The feeling of separation: what is there to say?
– but that the heart is an endless river of stars…

From 9th century Chinese Poem:
Thank you to Mark for the photograph and the poem. Make of it what you will. Separation and loss seem to be recurrent themes with people I’ve been in contact with. Keeping that river moving and flowing seems paramount.

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Our Bowls Are Empty-Fullness.

My email this evening brought news of three people close to or having just died. This post is for them, and for all who are grieving, caring and letting go. Which includes me too.

There are few things in life more inconstant and more elusive, both in the fist of language and in the open palm of experience, than happiness. Philosophers have tried to locate and loosen the greatest barriers to it. Artists have come into this world “born to serve happiness.” Scientists have set out to discover its elemental components. And yet for all our directions of concerted pursuit, happiness remains mostly a visitation — a strange miracle that seems to come and go with a will of its own. “Those who prefer their principles over their happiness,” Albert Camus wrote in contemplating our self-imposed prisons, “they refuse to be happy outside the conditions they seem to have attached to their happiness.”

The following poem titled happiness is copied from Brain Pickings where you can read the full post that came with this poem.

HAPPINESS
There’s just no accounting for happiness,
or the way it turns up like a prodigal
who comes back to the dust at your feet
having squandered a fortune far away.

And how can you not forgive?
You make a feast in honor of what
was lost, and take from its place the finest
garment, which you saved for an occasion
you could not imagine, and you weep night and day
to know that you were not abandoned,
that happiness saved its most extreme form
for you alone.

No, happiness is the uncle you never
knew about, who flies a single-engine plane
onto the grassy landing strip, hitchhikes
into town, and inquires at every door
until he finds you asleep mid afternoon
as you so often are during the unmerciful
hours of your despair.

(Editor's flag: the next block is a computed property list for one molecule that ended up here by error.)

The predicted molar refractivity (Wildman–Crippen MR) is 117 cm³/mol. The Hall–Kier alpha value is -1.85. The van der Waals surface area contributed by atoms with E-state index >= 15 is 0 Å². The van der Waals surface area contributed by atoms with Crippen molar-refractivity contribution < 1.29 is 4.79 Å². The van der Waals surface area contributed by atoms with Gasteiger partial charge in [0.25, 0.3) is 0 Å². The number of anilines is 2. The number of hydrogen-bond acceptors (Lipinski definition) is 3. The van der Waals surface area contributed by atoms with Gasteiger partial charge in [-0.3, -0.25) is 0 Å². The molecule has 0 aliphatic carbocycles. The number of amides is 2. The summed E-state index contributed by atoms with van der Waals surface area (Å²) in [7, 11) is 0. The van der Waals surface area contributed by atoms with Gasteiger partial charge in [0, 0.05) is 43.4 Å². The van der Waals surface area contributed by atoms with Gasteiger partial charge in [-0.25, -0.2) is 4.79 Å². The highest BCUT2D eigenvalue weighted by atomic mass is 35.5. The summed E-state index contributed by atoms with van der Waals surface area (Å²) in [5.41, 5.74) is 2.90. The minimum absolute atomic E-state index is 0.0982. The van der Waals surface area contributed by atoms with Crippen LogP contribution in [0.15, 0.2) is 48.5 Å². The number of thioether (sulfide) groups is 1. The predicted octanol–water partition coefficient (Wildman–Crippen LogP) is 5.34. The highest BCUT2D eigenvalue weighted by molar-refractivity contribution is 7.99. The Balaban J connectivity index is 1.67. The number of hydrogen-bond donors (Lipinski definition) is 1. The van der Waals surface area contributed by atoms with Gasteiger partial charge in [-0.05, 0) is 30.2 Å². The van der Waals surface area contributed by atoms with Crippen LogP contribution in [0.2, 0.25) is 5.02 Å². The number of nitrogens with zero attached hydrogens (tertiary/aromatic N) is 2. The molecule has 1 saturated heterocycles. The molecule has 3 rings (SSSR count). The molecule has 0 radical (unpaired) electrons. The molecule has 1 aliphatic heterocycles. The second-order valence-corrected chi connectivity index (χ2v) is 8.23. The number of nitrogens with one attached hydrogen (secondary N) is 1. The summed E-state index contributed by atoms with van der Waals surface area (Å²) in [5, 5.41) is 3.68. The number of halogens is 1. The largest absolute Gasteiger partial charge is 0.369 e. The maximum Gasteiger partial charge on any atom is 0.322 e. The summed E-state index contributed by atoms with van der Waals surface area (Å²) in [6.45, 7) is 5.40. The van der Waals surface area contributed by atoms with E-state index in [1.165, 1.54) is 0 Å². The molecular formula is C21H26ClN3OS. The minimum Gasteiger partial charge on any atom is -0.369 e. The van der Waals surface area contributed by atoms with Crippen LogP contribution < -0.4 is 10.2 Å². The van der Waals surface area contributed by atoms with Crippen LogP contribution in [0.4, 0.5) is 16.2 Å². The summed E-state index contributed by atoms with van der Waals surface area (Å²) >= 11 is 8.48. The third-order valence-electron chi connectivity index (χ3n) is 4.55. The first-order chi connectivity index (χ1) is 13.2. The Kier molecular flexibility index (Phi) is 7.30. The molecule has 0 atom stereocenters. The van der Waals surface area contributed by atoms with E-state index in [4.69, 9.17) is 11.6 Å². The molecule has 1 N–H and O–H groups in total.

It comes to the monk in his cell.
It comes to the woman sweeping the street
with a birch broom, to the child
whose mother has passed out from drink.
It comes to the lover, to the dog chewing
a sock, to the pusher, to the basket-maker,
and to the clerk stacking cans of carrots
in the night.
It even comes to the boulder
in the perpetual shade of pine barrens,
to rain falling on the open sea,
to the wineglass, weary of holding wine.
Jane Kenyon

Many thanks to Mark for the photograph.

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Listen and Make a Difference

The service Samaritans offer is so amazing. Here is a snippet of what it’s like to be at the other end of the telephone. The link I’ve provided is to the UK organization. They need volunteers.

It’s often challenging. Sometimes it’s desperately sad. Sometimes it’s uplifting. Every now and then it’s very funny. It’s one of the most satisfying things I do, it’s made me a better listener and I’m now a lot more grateful for all the good things in my own life. It’s put me in contact with the most extraordinary range of people and every so often I go home after a shift knowing that someone has been helped at a crucial moment in their life by hearing me say, “Do you want to tell me a bit more about that?

So says a volunteer with the Samaritans in an article in The Guardian article titled, Desperate people are calling the Samaritans and getting an engaged tone. We need your help.

Of course one can make a difference to a persons life by being prepared to listen even when not troubled. We all appreciate being fully heard. And not judged. That too is a Bodhisatva action.